i.e. Formalise the observed Python 2.7 behaviour under Linux and Mac which ignore the "t", and change Windows so that it ignores the "t" as well.
msg291300 - (view) Author: Eryk Sun (eryksun) * (Python triager) Date: 2017-04-07 21:51
You want to hack a fake text mode, which won't do new-line translation or treat ^Z (0x1a) as EOF like a normal 2.x text mode on Windows. Can't you just use io.TextIOWrapper(gzip.open(filename))? This reads Unicode.
msg291303 - (view) Author: Peter (maubp) Date: 2017-04-07 22:13
A workaround for my use case is even simpler, something like this:

try:
    handle = gzip.open(filename, "rt")
except ValueError:
    # Workaround for Python 2.7 under Windows
    handle = gzip.open(filename, "r")
    
However, even this is troublesome for use in documentation intended to work on Python 2 and 3, over Linux, Mac and Windows.
msg291307 - (view) Author: Martin Panter (martin.panter) * (Python committer) Date: 2017-04-07 23:23
I agree this is not a bug. It is just one of the unfortunate compatibility breaks between Py 2 and 3. Mode="rt" is not one of the values that are supported according to the documentation; adding support would be a new feature.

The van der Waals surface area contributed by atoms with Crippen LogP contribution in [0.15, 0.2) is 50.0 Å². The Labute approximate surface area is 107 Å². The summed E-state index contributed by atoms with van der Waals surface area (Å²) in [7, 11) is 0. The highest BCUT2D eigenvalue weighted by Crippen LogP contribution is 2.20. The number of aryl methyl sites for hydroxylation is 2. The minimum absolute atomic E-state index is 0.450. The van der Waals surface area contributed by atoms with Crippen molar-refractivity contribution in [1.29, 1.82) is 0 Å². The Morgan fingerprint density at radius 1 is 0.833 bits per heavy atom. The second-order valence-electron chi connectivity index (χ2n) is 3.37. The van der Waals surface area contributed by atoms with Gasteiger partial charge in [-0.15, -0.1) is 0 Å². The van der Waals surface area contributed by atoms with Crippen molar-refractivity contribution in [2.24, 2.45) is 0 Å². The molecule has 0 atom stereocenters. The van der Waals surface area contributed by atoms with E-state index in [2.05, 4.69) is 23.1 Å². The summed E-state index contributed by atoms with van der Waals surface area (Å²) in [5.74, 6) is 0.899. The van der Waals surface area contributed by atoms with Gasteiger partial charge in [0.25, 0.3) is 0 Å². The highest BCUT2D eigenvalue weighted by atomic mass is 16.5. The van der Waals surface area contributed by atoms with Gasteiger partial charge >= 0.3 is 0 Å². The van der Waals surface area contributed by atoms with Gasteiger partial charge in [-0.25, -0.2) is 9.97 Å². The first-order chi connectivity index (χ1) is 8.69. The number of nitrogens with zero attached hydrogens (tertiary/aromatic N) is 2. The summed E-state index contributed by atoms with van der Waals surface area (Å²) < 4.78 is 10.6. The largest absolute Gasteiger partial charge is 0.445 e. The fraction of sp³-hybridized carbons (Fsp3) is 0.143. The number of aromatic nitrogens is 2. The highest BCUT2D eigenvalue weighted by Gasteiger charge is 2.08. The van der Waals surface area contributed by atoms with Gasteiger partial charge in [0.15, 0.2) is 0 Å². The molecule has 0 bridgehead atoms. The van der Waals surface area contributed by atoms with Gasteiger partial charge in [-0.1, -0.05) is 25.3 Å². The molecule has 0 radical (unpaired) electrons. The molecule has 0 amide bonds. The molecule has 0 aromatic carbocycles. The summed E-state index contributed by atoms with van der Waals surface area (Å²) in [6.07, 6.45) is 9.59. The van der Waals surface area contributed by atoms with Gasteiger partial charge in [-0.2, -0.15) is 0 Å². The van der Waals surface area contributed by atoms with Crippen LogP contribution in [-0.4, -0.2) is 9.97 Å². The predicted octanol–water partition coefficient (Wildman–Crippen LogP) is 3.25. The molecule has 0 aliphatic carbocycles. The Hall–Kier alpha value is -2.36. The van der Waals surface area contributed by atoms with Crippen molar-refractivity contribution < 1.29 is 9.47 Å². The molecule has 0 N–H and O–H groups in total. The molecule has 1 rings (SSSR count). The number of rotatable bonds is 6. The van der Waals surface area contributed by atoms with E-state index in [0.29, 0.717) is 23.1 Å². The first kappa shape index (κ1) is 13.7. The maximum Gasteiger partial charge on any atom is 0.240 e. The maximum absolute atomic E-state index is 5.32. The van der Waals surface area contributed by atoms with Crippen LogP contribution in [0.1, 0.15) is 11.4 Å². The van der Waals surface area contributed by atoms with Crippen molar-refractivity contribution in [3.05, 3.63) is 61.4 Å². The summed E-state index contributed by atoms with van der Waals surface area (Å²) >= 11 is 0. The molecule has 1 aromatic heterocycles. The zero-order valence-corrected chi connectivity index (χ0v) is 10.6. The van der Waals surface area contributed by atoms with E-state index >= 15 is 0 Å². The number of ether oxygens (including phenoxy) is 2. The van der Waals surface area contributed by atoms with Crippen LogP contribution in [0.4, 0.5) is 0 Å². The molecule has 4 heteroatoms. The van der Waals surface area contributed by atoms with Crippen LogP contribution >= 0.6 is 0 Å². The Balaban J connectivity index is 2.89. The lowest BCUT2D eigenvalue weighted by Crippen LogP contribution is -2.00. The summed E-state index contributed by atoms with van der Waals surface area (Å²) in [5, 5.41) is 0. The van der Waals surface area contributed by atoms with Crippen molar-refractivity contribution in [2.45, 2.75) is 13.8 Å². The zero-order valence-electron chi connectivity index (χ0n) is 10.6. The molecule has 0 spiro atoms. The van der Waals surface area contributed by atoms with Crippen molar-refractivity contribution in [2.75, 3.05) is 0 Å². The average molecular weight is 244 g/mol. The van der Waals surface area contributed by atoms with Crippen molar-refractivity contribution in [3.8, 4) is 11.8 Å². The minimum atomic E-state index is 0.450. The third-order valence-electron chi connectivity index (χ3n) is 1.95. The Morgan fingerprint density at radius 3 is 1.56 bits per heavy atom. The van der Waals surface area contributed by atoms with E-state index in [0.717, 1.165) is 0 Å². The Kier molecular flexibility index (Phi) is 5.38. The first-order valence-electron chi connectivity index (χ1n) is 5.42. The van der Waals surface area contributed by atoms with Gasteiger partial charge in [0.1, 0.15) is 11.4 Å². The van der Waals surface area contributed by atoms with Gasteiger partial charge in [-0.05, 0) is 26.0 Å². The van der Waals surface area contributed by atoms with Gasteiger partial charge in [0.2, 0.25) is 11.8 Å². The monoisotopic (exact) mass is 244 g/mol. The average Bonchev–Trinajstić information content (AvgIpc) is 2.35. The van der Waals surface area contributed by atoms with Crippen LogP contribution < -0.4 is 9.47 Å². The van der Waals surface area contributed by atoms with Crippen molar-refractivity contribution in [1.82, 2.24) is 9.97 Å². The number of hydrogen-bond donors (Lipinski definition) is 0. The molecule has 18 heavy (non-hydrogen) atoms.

I understand the file mode handling is stricter on Windows because the underlying OS or C library would crash.

To have code that works with Py 2 and 3, I would switch the mode depending on the version of Python:

if sys.version_info >= (3,):
    handle = gzip.open(filename, "rt")
else:
    handle = gzip.open(filename)
msg291325 - (view) Author: Peter (maubp) Date: 2017-04-08 08:04
OK, thanks. Given this is regarded as an enhancement rather than a bug fix, I understand the choice not to change this in Python 2.7.
History
Date User Action Args
2017-04-08 08:04:22maubpsetmessages: + msg291325
2017-04-07 23:23:14martin.pantersetstatus: open -> closed

nosy: + martin.panter
messages: + msg291307

resolution: not a bug
stage: resolved
2017-04-07 22:13:25maubpsetmessages: + msg291303
2017-04-07 21:51:12eryksunsetmessages: + msg291300
2017-04-07 20:53:42maubpsetmessages: + msg291293
2017-04-07 18:23:44eryksunsetnosy: + eryksun
messages: + msg291283
2017-04-07 17:28:25r.david.murraysetnosy: + r.david.murray
messages: + msg291279
2017-04-07 09:29:47maubpcreate